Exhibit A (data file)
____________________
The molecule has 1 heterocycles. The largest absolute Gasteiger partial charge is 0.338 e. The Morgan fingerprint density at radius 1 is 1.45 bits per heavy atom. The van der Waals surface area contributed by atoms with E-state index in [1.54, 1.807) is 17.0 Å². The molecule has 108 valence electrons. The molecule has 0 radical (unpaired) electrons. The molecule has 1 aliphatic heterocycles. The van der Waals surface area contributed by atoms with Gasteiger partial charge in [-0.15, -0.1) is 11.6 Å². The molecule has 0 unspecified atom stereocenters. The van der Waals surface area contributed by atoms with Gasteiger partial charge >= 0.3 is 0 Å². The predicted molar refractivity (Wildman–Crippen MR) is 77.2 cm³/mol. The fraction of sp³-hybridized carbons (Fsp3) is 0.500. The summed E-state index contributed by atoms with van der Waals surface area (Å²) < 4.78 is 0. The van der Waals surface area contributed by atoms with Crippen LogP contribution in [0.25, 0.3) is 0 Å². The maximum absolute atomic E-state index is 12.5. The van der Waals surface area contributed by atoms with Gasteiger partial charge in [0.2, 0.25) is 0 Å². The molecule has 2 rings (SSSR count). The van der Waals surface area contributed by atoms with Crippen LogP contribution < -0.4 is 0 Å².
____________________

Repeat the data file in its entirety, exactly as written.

The molecule has 1 heterocycles. The largest absolute Gasteiger partial charge is 0.338 e. The Morgan fingerprint density at radius 1 is 1.45 bits per heavy atom. The van der Waals surface area contributed by atoms with E-state index in [1.54, 1.807) is 17.0 Å². The molecule has 108 valence electrons. The molecule has 0 radical (unpaired) electrons. The molecule has 1 aliphatic heterocycles. The van der Waals surface area contributed by atoms with Gasteiger partial charge in [-0.15, -0.1) is 11.6 Å². The molecule has 0 unspecified atom stereocenters. The van der Waals surface area contributed by atoms with Gasteiger partial charge >= 0.3 is 0 Å². The predicted molar refractivity (Wildman–Crippen MR) is 77.2 cm³/mol. The fraction of sp³-hybridized carbons (Fsp3) is 0.500. The summed E-state index contributed by atoms with van der Waals surface area (Å²) < 4.78 is 0. The van der Waals surface area contributed by atoms with Crippen LogP contribution in [0.25, 0.3) is 0 Å². The maximum absolute atomic E-state index is 12.5. The van der Waals surface area contributed by atoms with Gasteiger partial charge in [0.2, 0.25) is 0 Å². The molecule has 2 rings (SSSR count). The van der Waals surface area contributed by atoms with Crippen LogP contribution < -0.4 is 0 Å².